Review – Dragon Quest 8

Dragon Quest 8 is a big game. Big in terms of how much content has been pressed onto the disc, in terms of how popular/hyped (insert appropriate word for your region) it was during release, and in terms of how much of a leap forward it is for the entire series. All in all, this is a frank and clear picture of everything that is right and wrong with this genre 20 years after Dragon Quest helped create it. There’s a lot of ground to cover here, so let’s cut the introductory B.S. and get right to it.

Sometimes, when feeling contemplative, I like to stand high up on this mountain overlooking the forest and think about all of the deep issues this game’s plot doesn’t try to touch.

My knowledge of Dragon Quest is more than a bit rusty, but as far as I know this is the first game in the genre to feature a large, fully realized overworld similar to ones found in MMO’s and games like Morrowind. I say it’s about damn time. I can understand the need for abstraction and a horrible sense of scale in a 2d game, but in the era of 3d I’ve never accepted the idea of having my character’s deformed little body be the same size as the town he was entering. At the same time, my first experience with Morrowind wasn’t necessarily better. So much brown, dull territory, and you never knew whether you were going to stumble into anything interesting. DQ8 falls into this problem itself; there’s just a ton of area to explore and discover, but most of the overworld is empty. You can trek across a huge portion of a continent and find nothing but a few treasure chests and some special monster battles.

And yet I still consider DQ8 to be far more enjoyable to trek through than Morrowind. Part of it is due to a strong sense of scale. It’s large, but not mammoth. With the map at your side it’s hard to get lost, which gives the player far more incentive to stray from the beaten path. The other factor is developer Level 5’s prowess with Cel-shaded graphics. The world is meticulously crafted, with rivers and mountains, hills and plains coming together in such a natural way, so that no two regions look alike. Then you enter a town or a dungeon, and discover they each have their own layouts and motifs. Houses feel lived in, people move throughout the streets. DQ8 does a fine job of conveying the sense that this is a living, breathing world that looks and behaves like it should. I can’t count how any times I’ve stood at a watch tower or ran along the shoreline as the sun set and the whole world was basked in a rainbow of colors (while listening to Sugiyama’s solid, fully orchestrated soundtrack). I hardly tired of seeing Akira Toriyama’s distinct character designs come to life in each village (forget the DBZ games; this is his best 3d work). It is very hard to ignore such a crisp, beautiful world, and thus Dragon Quest 8’s graphical makeover isn’t just important from a presentation angle. It also enhances the series’ great emphasis on exploration and adventure.

On the other hand, while the presentation has been given a facelift, the gameplay is still classic Dragon Quest. Visit a town, and slowly but surely explore the surrounding area until you can reach and clear the dungeon. Find the next town and repeat the process. For jRPGs, this is literally the oldest equation in the book (unless you’re a Black Onyx fan like Jay :p), but that also means that it has had a long time to be refined and improved.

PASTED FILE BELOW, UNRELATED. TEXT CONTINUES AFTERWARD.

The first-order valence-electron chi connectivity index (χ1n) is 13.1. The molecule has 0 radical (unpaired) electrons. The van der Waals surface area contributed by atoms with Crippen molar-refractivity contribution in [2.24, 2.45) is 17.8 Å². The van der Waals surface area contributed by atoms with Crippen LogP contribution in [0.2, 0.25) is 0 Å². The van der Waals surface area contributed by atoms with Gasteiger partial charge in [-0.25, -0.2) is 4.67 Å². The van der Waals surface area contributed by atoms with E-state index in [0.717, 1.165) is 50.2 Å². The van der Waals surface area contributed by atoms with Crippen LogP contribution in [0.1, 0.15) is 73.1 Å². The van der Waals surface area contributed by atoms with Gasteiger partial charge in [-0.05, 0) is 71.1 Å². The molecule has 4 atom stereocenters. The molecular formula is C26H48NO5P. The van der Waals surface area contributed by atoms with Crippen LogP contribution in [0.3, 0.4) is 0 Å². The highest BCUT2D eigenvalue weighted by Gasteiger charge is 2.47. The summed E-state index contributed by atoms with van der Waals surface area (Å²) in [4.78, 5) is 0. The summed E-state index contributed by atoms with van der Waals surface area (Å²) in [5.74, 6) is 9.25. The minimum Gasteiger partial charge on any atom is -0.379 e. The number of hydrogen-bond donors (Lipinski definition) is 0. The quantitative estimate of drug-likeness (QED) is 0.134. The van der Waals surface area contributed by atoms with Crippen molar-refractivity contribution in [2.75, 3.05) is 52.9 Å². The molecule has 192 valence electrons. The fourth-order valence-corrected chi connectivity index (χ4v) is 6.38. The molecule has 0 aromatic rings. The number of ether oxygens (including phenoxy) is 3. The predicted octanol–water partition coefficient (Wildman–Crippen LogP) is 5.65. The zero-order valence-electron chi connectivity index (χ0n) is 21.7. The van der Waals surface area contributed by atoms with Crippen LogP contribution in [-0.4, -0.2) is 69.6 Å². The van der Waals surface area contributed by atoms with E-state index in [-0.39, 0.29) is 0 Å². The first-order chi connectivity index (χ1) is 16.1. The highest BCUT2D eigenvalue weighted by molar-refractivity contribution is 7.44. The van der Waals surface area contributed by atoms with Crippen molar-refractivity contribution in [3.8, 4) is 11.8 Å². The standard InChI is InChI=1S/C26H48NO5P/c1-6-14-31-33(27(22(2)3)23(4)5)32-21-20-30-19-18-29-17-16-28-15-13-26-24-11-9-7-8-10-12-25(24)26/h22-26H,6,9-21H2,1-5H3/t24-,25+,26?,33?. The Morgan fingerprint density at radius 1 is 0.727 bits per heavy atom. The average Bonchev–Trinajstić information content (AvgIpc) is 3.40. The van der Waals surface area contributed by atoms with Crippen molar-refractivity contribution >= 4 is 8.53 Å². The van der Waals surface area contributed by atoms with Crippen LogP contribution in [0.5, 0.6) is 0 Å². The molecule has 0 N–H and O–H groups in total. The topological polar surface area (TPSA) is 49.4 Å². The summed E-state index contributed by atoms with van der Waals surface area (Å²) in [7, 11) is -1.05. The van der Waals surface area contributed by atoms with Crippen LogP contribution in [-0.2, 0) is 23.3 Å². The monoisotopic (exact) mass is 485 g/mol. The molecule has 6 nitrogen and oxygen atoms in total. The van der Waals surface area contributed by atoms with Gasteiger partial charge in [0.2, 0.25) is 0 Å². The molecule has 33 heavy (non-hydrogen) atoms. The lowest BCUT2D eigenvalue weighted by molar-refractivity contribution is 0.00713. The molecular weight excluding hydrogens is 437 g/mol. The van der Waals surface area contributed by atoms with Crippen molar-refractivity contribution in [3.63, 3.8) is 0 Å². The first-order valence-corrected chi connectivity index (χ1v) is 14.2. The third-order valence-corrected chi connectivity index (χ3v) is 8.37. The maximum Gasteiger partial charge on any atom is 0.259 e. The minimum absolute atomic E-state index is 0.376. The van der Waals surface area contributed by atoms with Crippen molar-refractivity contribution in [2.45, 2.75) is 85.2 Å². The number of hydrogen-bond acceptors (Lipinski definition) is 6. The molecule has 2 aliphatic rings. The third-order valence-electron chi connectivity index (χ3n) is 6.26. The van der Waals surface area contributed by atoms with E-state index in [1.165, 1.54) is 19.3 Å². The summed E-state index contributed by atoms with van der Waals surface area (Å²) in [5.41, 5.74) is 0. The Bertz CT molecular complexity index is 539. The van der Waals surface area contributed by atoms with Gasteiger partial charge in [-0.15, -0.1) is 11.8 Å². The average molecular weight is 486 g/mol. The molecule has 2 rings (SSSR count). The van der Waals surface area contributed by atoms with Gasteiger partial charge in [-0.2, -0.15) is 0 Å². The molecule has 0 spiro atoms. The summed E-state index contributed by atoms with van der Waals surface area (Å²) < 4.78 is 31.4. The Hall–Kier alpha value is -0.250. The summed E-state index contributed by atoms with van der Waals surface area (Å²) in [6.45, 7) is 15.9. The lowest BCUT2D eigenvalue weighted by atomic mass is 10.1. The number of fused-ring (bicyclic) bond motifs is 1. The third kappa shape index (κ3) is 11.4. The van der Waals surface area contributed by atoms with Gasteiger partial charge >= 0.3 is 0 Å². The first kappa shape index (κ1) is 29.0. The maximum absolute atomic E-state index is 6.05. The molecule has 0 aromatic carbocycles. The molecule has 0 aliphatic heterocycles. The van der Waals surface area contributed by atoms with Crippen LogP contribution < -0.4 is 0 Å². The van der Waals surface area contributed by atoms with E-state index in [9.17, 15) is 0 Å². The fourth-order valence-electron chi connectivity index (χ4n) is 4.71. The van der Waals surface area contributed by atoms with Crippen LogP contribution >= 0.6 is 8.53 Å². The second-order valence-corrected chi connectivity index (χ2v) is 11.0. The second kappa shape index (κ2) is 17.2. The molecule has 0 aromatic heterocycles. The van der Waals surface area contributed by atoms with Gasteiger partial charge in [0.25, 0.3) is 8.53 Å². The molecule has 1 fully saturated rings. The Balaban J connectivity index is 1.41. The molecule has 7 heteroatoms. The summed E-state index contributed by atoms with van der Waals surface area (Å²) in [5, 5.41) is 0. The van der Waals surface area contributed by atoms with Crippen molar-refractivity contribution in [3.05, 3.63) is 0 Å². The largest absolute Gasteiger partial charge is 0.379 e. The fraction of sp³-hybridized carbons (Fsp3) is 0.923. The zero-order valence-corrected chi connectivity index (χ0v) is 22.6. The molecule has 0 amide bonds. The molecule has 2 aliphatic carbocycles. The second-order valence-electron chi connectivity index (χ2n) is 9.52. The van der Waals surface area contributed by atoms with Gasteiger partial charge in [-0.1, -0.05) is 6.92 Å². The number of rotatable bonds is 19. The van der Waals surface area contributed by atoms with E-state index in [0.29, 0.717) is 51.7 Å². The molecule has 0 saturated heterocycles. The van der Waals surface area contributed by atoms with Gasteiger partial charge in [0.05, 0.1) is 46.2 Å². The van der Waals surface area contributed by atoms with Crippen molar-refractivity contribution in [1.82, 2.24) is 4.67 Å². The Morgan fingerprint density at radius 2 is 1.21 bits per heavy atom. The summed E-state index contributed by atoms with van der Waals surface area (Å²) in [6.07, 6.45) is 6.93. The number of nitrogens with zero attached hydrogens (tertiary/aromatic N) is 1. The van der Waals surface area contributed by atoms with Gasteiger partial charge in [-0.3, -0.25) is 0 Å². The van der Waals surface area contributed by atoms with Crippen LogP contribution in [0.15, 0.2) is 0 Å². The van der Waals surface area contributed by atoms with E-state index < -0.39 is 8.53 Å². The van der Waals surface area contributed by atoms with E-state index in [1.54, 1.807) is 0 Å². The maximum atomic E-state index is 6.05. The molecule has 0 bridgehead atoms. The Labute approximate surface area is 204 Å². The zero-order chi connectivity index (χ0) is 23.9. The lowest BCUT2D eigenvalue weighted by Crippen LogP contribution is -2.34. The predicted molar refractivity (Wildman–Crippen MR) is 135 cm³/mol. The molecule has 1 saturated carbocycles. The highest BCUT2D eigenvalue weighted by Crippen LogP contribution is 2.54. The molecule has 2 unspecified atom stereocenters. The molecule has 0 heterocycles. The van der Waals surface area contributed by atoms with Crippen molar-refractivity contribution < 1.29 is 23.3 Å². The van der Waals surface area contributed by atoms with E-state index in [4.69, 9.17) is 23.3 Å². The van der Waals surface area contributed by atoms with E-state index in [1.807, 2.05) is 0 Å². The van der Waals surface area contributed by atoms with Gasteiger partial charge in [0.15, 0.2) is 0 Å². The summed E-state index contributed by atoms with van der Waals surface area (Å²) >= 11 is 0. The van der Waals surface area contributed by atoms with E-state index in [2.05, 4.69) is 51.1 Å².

Indeed, these battles can actually be fun, at least in the first half of the game. They finish quickly, spells and magic are effective (you can put them to sleep? No way!), and smart tactics seem to perform better than brute force. Outfitting your party with the very best gear may take some extra diligence, but otherwise the famous Dragon Quest level grind has diminished greatly. Just explore every new region and fight every battle and you should find yourself at just the right level.

The pacing and rhythm of the combat is impeccable, and I can only chalk this up to all the years of experience backing this game. There’s no power leveling, and no easy ways to completely break the system (unless you’re a genius with the alchemy pot, which is used to create new items by combining old ones). It stays fair and balanced throughout much of the game, and will even make you laugh. From puppeteers who confuse you with love stories, to Yangus’ Underpants dance to Jessica’s Puff Puff attack (. )( .), DQ8 is one of the most humorous and lighthearted games the genre’s seen in years. Its goal is to entertain, not just to give you something boring to do between cutscenes.

Notify of

Inline Feedbacks
View all comments
17 years ago

Playing through this game now….. typical plot change ….. ohh boy…. I can feel it now.

17 years ago

At what point, exactly, did it start to go sour for you?  I can’t really remember what was going on at hour 40 or 50…

17 years ago

well talus, I don’t want to spoil anything for anyone (SPOILER ALERT anyway), but it was just after the Dark Ruins. You should remember what happened there. After that, things just got carried away. It gets better with post-game extra dungeons, which I’m playing now, but that’s most likely due to the fact that the story is pretty much over, and its all exploration. That, and you then have ample oppurtunity to get good gear and levels.